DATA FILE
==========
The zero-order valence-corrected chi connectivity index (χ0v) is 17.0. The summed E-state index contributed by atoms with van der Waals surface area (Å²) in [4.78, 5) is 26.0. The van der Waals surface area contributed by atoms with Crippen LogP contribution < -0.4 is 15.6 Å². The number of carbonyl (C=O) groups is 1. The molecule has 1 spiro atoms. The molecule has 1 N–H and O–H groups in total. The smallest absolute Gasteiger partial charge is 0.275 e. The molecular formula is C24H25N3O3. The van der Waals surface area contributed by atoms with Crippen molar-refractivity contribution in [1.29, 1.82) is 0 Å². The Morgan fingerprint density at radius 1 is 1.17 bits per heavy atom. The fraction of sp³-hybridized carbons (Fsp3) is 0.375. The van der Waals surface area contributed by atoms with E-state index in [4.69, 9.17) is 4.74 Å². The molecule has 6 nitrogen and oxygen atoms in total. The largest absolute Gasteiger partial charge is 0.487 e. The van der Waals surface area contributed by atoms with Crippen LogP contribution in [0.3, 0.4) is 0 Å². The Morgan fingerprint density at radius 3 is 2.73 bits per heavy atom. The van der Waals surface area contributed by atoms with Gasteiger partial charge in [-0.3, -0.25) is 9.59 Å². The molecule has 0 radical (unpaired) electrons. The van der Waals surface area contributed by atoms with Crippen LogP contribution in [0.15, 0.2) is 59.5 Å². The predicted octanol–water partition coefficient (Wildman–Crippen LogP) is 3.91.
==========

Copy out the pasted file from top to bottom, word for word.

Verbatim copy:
The zero-order valence-corrected chi connectivity index (χ0v) is 17.0. The summed E-state index contributed by atoms with van der Waals surface area (Å²) in [4.78, 5) is 26.0. The van der Waals surface area contributed by atoms with Crippen LogP contribution < -0.4 is 15.6 Å². The number of carbonyl (C=O) groups is 1. The molecule has 1 spiro atoms. The molecule has 1 N–H and O–H groups in total. The smallest absolute Gasteiger partial charge is 0.275 e. The molecular formula is C24H25N3O3. The van der Waals surface area contributed by atoms with Crippen molar-refractivity contribution in [1.29, 1.82) is 0 Å². The Morgan fingerprint density at radius 1 is 1.17 bits per heavy atom. The fraction of sp³-hybridized carbons (Fsp3) is 0.375. The van der Waals surface area contributed by atoms with E-state index in [4.69, 9.17) is 4.74 Å². The molecule has 6 nitrogen and oxygen atoms in total. The largest absolute Gasteiger partial charge is 0.487 e. The van der Waals surface area contributed by atoms with Crippen LogP contribution in [0.3, 0.4) is 0 Å². The Morgan fingerprint density at radius 3 is 2.73 bits per heavy atom. The van der Waals surface area contributed by atoms with Gasteiger partial charge in [-0.3, -0.25) is 9.59 Å². The molecule has 0 radical (unpaired) electrons. The van der Waals surface area contributed by atoms with Crippen LogP contribution in [0.15, 0.2) is 59.5 Å². The predicted octanol–water partition coefficient (Wildman–Crippen LogP) is 3.91.